When I was a young boy one of the most popular games to play in our morning tea and lunch breaks was tiggy. I've heard it's called tag in some fictional countries (in that area outside of Australia referred to collectively as "The Asylum"). The person who was "up" would try to tig someone who wasn't up, so they'd no longer be up and the other person would.
Almost always though, there was area or object labelled "bars". While on or in bars, one could not become up. The area was often a bit of cement to the side of the playground, or a fence or pole that could be touched. If the person who was "up" tigged a person touching this object, or standing in this particular protected area, they'd say something like, "I'm not up! I was bars!"
Of course what was labelled "bars" was completely arbitrary, but often heated arguments would break out over what exactly was "bars" this particular round of play. It would sometimes get close to a punch up.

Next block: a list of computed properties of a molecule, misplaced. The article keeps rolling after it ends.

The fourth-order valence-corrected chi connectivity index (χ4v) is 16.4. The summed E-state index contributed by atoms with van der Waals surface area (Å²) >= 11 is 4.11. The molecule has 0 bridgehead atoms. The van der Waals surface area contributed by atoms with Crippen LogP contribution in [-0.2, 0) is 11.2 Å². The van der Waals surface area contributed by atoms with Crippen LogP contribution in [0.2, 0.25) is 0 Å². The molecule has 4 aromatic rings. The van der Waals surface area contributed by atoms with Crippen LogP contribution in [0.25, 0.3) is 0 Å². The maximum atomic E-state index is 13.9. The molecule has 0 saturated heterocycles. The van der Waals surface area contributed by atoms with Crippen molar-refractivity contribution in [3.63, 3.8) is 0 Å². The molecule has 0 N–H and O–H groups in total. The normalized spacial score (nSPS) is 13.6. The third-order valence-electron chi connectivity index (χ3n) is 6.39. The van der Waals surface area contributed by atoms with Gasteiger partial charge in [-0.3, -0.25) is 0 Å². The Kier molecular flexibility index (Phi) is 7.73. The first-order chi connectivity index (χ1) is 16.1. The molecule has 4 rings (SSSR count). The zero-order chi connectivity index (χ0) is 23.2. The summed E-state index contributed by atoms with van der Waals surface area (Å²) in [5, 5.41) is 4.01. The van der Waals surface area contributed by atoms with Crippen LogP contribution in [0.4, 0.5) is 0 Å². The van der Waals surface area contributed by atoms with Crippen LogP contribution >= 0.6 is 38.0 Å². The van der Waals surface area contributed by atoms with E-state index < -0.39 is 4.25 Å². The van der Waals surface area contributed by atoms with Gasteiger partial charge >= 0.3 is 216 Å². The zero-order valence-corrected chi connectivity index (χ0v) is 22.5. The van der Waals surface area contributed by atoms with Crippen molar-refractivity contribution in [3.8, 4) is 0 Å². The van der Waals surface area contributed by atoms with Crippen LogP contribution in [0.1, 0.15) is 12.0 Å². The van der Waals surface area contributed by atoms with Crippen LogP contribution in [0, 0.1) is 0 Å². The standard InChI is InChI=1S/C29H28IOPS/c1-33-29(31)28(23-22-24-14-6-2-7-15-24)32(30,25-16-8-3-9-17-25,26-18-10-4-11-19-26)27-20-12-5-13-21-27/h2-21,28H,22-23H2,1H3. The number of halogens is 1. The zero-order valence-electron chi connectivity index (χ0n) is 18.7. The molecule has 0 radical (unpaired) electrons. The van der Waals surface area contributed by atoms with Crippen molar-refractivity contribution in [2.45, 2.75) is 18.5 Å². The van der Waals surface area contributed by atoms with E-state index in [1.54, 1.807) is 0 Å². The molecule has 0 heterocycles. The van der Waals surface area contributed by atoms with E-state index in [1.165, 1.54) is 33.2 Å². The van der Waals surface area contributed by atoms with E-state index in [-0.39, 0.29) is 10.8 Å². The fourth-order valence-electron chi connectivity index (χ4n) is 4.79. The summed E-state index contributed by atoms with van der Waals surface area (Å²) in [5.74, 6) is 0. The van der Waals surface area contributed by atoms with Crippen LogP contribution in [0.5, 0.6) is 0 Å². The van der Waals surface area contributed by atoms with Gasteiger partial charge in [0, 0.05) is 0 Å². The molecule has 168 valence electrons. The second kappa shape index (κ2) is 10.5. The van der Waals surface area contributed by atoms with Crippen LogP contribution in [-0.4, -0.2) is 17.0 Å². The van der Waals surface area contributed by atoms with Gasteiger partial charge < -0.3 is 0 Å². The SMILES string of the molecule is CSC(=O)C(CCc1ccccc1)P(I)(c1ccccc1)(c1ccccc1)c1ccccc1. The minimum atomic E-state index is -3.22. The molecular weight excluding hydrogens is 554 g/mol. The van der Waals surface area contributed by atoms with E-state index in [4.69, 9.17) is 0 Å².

"How childish!" or "Aren't kids funny?" one might say.
But is there really any difference between this and the majority of arguments in adult society? Make up an imaginary sky gnome and then argue over what he exactly wants us to do. Make up this imaginary thing called a relationship, then argue over what it actually is based on, or who is "supposed" to do what. Make up imaginary borders and argue over where they are. Make up the ideas of mine and yours and argue over what fits in to each of these categories. Make up the arbitrary ideas of "right" and "wrong" and argue about what goes into each of those categories too.
"How adultish!" or "Aren't adults funny?" one might say.
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